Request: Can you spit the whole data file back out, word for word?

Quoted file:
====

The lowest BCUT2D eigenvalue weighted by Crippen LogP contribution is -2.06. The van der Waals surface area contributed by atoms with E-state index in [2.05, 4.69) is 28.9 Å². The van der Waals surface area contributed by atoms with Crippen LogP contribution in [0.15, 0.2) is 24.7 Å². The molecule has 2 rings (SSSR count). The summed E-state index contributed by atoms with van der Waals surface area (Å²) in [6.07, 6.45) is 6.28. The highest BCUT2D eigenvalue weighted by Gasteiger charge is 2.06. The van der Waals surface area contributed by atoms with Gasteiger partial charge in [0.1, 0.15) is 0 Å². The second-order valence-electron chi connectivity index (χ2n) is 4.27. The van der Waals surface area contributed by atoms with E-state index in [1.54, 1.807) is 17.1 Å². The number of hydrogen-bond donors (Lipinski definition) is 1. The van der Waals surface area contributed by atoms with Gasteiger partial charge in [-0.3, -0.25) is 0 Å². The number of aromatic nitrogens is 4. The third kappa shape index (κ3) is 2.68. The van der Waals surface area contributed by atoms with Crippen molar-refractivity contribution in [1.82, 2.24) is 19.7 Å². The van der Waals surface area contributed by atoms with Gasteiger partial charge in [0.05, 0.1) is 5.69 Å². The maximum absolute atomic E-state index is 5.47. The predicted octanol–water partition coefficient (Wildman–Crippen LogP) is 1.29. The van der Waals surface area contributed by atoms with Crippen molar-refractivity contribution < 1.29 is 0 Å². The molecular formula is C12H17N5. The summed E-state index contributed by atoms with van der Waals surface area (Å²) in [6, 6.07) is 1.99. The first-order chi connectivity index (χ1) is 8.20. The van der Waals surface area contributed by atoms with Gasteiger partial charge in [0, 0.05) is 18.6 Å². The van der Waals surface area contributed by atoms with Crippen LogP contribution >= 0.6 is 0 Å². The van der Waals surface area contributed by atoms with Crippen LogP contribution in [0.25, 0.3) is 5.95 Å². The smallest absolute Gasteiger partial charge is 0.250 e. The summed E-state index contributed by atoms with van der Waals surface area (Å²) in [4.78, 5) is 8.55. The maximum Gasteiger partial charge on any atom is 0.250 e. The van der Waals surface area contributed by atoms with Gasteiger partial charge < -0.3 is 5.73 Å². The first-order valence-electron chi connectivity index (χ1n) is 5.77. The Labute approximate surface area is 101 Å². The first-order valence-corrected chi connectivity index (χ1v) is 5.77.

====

The lowest BCUT2D eigenvalue weighted by Crippen LogP contribution is -2.06. The van der Waals surface area contributed by atoms with E-state index in [2.05, 4.69) is 28.9 Å². The van der Waals surface area contributed by atoms with Crippen LogP contribution in [0.15, 0.2) is 24.7 Å². The molecule has 2 rings (SSSR count). The summed E-state index contributed by atoms with van der Waals surface area (Å²) in [6.07, 6.45) is 6.28. The highest BCUT2D eigenvalue weighted by Gasteiger charge is 2.06. The van der Waals surface area contributed by atoms with Gasteiger partial charge in [0.1, 0.15) is 0 Å². The second-order valence-electron chi connectivity index (χ2n) is 4.27. The van der Waals surface area contributed by atoms with E-state index in [1.54, 1.807) is 17.1 Å². The number of hydrogen-bond donors (Lipinski definition) is 1. The van der Waals surface area contributed by atoms with Gasteiger partial charge in [-0.3, -0.25) is 0 Å². The number of aromatic nitrogens is 4. The third kappa shape index (κ3) is 2.68. The van der Waals surface area contributed by atoms with Crippen molar-refractivity contribution in [1.82, 2.24) is 19.7 Å². The van der Waals surface area contributed by atoms with Gasteiger partial charge in [0.05, 0.1) is 5.69 Å². The maximum absolute atomic E-state index is 5.47. The predicted octanol–water partition coefficient (Wildman–Crippen LogP) is 1.29. The van der Waals surface area contributed by atoms with Crippen molar-refractivity contribution < 1.29 is 0 Å². The molecular formula is C12H17N5. The summed E-state index contributed by atoms with van der Waals surface area (Å²) in [6, 6.07) is 1.99. The first-order chi connectivity index (χ1) is 8.20. The van der Waals surface area contributed by atoms with Gasteiger partial charge in [0, 0.05) is 18.6 Å². The van der Waals surface area contributed by atoms with Crippen LogP contribution >= 0.6 is 0 Å². The van der Waals surface area contributed by atoms with Crippen LogP contribution in [0.25, 0.3) is 5.95 Å². The smallest absolute Gasteiger partial charge is 0.250 e. The summed E-state index contributed by atoms with van der Waals surface area (Å²) in [4.78, 5) is 8.55. The maximum Gasteiger partial charge on any atom is 0.250 e. The van der Waals surface area contributed by atoms with Gasteiger partial charge < -0.3 is 5.73 Å². The first-order valence-electron chi connectivity index (χ1n) is 5.77. The Labute approximate surface area is 101 Å². The first-order valence-corrected chi connectivity index (χ1v) is 5.77.